When I was about 12, I made mushroom ice cream. Twice. The first time was a bored accident–steamed mushrooms in a half-eaten bowl of ice cream. A cry for help from an artist seeking her medium. Ha. The second time I was purposeful: I sauteed a box of mushrooms in butter and garlic, then blended it into a gallon of vanilla ice cream. I loved it. Just head over heels loved. The earthy quality of the mushrooms kept the otherwise head-in-the-clouds ice cream from drifting off my palate too soon. I wanted to eat it all the time–each serving (and subsequent re-freezing) gave me a whole new set of wonderment.
I had an unnatural draw to that ice cream. I loved it like the fierce, first love of my childhood imaginary friend. (Chloe was her name, and she was part-dog, part-human.) I digress. Point being, I celebrated its complicated umami/sugary blend, and just couldn’t understand why my parents were a unanimous thumbs down on mushroom ice cream. It’s a fun anecdote to tell when I’m trying to entertain or get some attention in a conversation. Ever since, I have wanted to re-enter the world of savory ice cream. Not for the attention, though—I think it’s one of the earliest memories I have of playing and not worrying about the rules, and actually loving what happens, before you learn that not everyone will share your zeal.
Cory Doctorow encourages writers to “write when the book sucks and it isn’t going anywhere. Just keep writing. It doesn’t suck. Your conscious is having a panic attack because it doesn’t believe your subconscious knows what it’s doing.“
I haven’t heard it put in quite an encapsulated way before; if I have, I wasn’t ready to hear it.
Today I had a bit of an organizational method panic attack that went like this: wait! I have a composition notebook and then some (from earlier in the month) filling up with stream-of-consciousness meanderings to myself interspersed with “Actual Words For The Book” passages, interspersed with three different versions (with different consequences) of one scene or idea or notion…uh oh. I tried to type some of it up, and that was a mistake. I think I’ll just have to make the left side of the pages notes to self, and right side “Actual Words For The Book” and typing just isn’t allowed to happen until September.
I have been so hung up on how a sentence looks or feels, and less so about letting go and letting a story bore into me–the few that have are talismanic at this point–that I let that “looks are everything” sort of take over my writing. If I am typing up pages, there must be progress. If I am writing notes to myself, I must be thinking. If it’s all tidily organized, I must be doing something important.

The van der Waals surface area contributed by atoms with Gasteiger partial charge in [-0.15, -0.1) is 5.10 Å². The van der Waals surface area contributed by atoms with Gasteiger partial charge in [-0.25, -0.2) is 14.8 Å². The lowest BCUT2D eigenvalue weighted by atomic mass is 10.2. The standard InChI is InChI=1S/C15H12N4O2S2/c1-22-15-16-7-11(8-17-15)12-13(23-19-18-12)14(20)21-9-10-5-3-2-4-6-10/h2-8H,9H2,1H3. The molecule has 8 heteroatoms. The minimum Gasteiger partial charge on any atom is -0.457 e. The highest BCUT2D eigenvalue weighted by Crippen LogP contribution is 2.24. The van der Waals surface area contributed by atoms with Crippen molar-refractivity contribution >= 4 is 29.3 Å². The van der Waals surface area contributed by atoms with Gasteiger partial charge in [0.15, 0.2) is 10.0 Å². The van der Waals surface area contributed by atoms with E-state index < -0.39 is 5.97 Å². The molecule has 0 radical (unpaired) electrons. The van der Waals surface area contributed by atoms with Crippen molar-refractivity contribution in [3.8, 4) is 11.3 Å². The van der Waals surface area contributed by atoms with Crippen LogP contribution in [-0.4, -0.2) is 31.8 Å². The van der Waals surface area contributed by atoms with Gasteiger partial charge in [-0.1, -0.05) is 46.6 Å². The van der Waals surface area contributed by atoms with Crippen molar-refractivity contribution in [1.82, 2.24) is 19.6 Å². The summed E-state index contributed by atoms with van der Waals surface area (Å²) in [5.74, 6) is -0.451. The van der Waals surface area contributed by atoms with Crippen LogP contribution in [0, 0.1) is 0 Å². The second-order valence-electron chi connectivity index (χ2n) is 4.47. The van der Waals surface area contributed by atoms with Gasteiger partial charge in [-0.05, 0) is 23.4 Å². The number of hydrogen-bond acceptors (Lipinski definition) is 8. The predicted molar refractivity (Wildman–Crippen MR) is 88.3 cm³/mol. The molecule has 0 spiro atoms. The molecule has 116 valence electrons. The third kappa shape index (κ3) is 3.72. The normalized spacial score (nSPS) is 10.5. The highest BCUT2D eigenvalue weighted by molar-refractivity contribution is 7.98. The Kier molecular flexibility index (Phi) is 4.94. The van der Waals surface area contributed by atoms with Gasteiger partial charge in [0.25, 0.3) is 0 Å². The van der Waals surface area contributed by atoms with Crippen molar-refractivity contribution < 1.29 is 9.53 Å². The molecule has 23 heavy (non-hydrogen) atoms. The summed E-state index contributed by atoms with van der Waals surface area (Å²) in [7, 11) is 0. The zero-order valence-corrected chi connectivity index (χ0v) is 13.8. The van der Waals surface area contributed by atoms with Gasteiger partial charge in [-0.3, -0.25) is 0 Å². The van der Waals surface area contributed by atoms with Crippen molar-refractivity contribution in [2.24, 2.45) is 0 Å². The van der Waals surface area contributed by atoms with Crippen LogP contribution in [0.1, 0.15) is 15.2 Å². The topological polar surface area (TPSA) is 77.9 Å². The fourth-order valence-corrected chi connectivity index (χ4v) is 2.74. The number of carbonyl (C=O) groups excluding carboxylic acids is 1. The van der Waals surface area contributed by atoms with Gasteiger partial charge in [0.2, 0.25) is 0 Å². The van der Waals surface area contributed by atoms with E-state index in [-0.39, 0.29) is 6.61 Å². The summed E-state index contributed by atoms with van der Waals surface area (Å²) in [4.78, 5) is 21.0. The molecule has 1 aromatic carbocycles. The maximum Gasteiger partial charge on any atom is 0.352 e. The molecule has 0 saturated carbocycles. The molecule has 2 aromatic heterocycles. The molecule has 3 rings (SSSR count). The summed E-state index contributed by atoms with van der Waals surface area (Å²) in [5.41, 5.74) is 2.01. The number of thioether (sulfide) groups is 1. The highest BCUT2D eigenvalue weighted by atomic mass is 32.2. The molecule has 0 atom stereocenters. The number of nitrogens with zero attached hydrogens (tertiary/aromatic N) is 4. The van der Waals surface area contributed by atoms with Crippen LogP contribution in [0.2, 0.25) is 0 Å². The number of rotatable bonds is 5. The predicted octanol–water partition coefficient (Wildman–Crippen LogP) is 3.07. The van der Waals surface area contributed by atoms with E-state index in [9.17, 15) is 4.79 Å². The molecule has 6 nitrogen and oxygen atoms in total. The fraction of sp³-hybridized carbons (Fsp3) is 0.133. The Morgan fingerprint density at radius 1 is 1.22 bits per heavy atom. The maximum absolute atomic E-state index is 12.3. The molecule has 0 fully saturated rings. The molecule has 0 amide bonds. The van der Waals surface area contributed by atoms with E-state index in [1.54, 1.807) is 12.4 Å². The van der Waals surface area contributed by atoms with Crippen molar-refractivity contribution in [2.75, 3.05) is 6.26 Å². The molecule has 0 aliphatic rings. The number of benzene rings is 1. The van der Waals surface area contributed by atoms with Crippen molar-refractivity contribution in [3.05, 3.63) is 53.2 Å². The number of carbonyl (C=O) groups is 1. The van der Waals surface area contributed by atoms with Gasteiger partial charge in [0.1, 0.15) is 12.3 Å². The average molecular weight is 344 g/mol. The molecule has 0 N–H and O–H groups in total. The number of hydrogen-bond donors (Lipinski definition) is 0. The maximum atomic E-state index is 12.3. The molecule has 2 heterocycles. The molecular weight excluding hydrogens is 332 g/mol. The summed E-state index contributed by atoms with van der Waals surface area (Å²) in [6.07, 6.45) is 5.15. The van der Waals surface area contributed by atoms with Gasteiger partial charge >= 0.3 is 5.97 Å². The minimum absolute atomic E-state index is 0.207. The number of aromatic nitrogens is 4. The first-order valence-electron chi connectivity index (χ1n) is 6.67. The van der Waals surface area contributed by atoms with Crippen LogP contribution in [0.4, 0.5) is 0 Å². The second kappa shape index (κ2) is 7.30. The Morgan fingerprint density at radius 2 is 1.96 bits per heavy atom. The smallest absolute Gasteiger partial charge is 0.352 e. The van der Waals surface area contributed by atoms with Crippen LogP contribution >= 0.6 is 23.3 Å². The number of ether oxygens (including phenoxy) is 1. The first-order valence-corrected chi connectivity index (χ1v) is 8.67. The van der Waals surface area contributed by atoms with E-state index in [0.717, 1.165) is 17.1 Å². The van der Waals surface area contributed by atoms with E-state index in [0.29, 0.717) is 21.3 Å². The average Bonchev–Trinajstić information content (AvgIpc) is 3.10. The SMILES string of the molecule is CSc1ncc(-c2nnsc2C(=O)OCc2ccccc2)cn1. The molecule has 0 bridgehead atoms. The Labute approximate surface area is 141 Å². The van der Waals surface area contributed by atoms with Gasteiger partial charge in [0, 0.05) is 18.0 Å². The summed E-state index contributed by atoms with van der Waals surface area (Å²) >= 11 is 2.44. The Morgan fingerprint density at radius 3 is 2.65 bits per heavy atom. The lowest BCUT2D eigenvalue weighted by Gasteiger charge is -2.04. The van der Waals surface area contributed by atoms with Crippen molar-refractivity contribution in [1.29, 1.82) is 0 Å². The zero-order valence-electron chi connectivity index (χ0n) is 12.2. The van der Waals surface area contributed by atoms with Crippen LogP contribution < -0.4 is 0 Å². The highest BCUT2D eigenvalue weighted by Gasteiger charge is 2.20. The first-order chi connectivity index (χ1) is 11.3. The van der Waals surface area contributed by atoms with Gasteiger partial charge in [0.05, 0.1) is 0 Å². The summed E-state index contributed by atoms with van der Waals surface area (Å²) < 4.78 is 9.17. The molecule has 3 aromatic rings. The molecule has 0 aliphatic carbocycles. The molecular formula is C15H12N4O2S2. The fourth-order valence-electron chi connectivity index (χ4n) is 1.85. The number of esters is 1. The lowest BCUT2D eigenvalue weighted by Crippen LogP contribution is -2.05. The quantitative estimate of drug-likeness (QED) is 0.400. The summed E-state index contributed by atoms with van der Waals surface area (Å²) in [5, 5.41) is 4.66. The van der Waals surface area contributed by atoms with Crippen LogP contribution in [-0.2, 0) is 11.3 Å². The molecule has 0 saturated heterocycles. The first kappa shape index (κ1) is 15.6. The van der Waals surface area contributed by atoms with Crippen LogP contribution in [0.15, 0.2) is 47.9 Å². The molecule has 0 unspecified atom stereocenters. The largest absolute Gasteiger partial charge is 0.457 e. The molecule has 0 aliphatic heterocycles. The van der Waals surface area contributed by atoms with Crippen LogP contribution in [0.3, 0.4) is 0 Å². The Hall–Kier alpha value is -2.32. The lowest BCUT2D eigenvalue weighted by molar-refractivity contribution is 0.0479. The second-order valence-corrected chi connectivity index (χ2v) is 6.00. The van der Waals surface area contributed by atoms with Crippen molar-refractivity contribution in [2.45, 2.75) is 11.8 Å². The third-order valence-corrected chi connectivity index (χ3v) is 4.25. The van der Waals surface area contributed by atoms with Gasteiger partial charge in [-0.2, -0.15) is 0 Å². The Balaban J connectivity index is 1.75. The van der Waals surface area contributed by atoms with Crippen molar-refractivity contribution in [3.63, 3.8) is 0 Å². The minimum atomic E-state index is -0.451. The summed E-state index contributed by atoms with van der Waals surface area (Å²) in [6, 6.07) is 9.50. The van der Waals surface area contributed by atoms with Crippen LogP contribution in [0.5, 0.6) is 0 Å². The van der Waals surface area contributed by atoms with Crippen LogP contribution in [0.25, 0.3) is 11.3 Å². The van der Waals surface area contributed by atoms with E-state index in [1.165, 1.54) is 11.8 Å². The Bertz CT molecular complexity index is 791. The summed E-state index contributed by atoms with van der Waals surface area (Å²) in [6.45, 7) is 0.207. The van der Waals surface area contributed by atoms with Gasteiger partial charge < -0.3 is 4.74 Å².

Creating really can become all about trust–trust in the art and worth of play. And wow, does this have absolutely nothing to do with appearances.
My composition books are a mess, and this is going to be a long process. And that’s ok. My messy scribbles have odds and ends of important things, and I just can’t demand my subconscious transmit messages in the tidiest, most linear fashion possible. This is not a CV, conscious mind. It’s art. It’s gone into hiding before (or, whatever subconsciouses do when they stop speaking to you) and I don’t want that to happen again. I want to keep listening.
So I got out a yellow highlighter. And I will highlight the “Actual Words For The Book” among the scribbles so far and hope my September self will be able to discern it. I will move on. It’s a lesson in trust. This is what I’ve been battling with for decades–trying to streamline and “organize” an “unorganized” mind, just like I’ve tried to socialize my introvert, modernize my early 90’s music tastes…screw it!
Can you see this? This unassuming blob, with companion blobette, is tarragon blueberry jam and corn ice cream, recipe courtesy hardlikearmour at Food52. Funny how little messes can contain the most affirming treasures–it’s not about replicating something perfect. It’s about playing.
Not since last fall (or, as I like to call it, “the white gazpacho discovery of 2011″) have I felt so free.